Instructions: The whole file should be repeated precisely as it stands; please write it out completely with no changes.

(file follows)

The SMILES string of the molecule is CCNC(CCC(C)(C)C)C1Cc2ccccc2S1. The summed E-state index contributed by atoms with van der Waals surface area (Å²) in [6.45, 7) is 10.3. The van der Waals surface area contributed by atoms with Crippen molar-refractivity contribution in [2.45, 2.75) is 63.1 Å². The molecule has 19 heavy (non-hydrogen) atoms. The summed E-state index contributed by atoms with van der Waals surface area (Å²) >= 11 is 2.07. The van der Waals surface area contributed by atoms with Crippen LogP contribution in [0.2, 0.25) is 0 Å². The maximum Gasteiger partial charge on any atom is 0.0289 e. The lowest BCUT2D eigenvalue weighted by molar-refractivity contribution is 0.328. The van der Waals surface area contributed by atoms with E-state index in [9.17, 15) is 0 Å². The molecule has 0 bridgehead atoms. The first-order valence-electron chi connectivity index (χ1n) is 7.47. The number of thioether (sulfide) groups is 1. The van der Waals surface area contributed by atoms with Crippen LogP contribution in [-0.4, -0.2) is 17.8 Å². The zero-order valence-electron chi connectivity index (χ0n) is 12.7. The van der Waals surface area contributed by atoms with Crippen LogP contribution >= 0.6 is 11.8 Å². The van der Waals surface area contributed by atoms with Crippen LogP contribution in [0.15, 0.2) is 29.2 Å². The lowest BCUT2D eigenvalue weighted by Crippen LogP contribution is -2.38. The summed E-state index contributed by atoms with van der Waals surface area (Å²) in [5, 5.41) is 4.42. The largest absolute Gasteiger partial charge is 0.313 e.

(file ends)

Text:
The SMILES string of the molecule is CCNC(CCC(C)(C)C)C1Cc2ccccc2S1. The summed E-state index contributed by atoms with van der Waals surface area (Å²) in [6.45, 7) is 10.3. The van der Waals surface area contributed by atoms with Crippen molar-refractivity contribution in [2.45, 2.75) is 63.1 Å². The molecule has 19 heavy (non-hydrogen) atoms. The summed E-state index contributed by atoms with van der Waals surface area (Å²) >= 11 is 2.07. The van der Waals surface area contributed by atoms with Crippen LogP contribution in [0.2, 0.25) is 0 Å². The maximum Gasteiger partial charge on any atom is 0.0289 e. The lowest BCUT2D eigenvalue weighted by molar-refractivity contribution is 0.328. The van der Waals surface area contributed by atoms with E-state index in [9.17, 15) is 0 Å². The molecule has 0 bridgehead atoms. The first-order valence-electron chi connectivity index (χ1n) is 7.47. The number of thioether (sulfide) groups is 1. The van der Waals surface area contributed by atoms with Crippen LogP contribution in [-0.4, -0.2) is 17.8 Å². The zero-order valence-electron chi connectivity index (χ0n) is 12.7. The van der Waals surface area contributed by atoms with Crippen LogP contribution >= 0.6 is 11.8 Å². The van der Waals surface area contributed by atoms with Crippen LogP contribution in [0.15, 0.2) is 29.2 Å². The lowest BCUT2D eigenvalue weighted by Crippen LogP contribution is -2.38. The summed E-state index contributed by atoms with van der Waals surface area (Å²) in [5, 5.41) is 4.42. The largest absolute Gasteiger partial charge is 0.313 e.